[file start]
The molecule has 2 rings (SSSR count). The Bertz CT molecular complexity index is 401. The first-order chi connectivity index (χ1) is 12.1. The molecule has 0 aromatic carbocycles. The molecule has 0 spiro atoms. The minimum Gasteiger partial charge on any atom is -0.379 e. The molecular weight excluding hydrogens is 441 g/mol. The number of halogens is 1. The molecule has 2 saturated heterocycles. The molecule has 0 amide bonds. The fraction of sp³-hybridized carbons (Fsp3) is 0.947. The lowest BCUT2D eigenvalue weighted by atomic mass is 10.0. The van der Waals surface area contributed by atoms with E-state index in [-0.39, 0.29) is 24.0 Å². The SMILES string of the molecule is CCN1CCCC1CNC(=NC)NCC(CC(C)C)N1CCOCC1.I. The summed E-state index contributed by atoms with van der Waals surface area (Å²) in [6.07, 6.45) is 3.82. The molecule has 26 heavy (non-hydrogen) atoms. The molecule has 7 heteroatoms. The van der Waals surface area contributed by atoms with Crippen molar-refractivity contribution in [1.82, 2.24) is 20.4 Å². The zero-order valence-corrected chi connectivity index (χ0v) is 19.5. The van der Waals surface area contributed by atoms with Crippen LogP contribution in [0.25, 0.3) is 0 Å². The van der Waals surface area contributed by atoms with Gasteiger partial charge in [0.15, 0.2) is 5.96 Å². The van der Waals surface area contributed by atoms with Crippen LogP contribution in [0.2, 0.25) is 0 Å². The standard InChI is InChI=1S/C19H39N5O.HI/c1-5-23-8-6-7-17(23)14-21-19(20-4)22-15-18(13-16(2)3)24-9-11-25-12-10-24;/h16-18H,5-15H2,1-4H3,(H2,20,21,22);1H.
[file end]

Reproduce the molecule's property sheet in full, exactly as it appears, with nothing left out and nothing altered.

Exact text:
The molecule has 2 rings (SSSR count). The Bertz CT molecular complexity index is 401. The first-order chi connectivity index (χ1) is 12.1. The molecule has 0 aromatic carbocycles. The molecule has 0 spiro atoms. The minimum Gasteiger partial charge on any atom is -0.379 e. The molecular weight excluding hydrogens is 441 g/mol. The number of halogens is 1. The molecule has 2 saturated heterocycles. The molecule has 0 amide bonds. The fraction of sp³-hybridized carbons (Fsp3) is 0.947. The lowest BCUT2D eigenvalue weighted by atomic mass is 10.0. The van der Waals surface area contributed by atoms with E-state index in [-0.39, 0.29) is 24.0 Å². The SMILES string of the molecule is CCN1CCCC1CNC(=NC)NCC(CC(C)C)N1CCOCC1.I. The summed E-state index contributed by atoms with van der Waals surface area (Å²) in [6.07, 6.45) is 3.82. The molecule has 26 heavy (non-hydrogen) atoms. The molecule has 7 heteroatoms. The van der Waals surface area contributed by atoms with Crippen molar-refractivity contribution in [1.82, 2.24) is 20.4 Å². The zero-order valence-corrected chi connectivity index (χ0v) is 19.5. The van der Waals surface area contributed by atoms with Crippen LogP contribution in [0.25, 0.3) is 0 Å². The van der Waals surface area contributed by atoms with Gasteiger partial charge in [0.15, 0.2) is 5.96 Å². The van der Waals surface area contributed by atoms with Crippen LogP contribution in [0.2, 0.25) is 0 Å². The standard InChI is InChI=1S/C19H39N5O.HI/c1-5-23-8-6-7-17(23)14-21-19(20-4)22-15-18(13-16(2)3)24-9-11-25-12-10-24;/h16-18H,5-15H2,1-4H3,(H2,20,21,22);1H.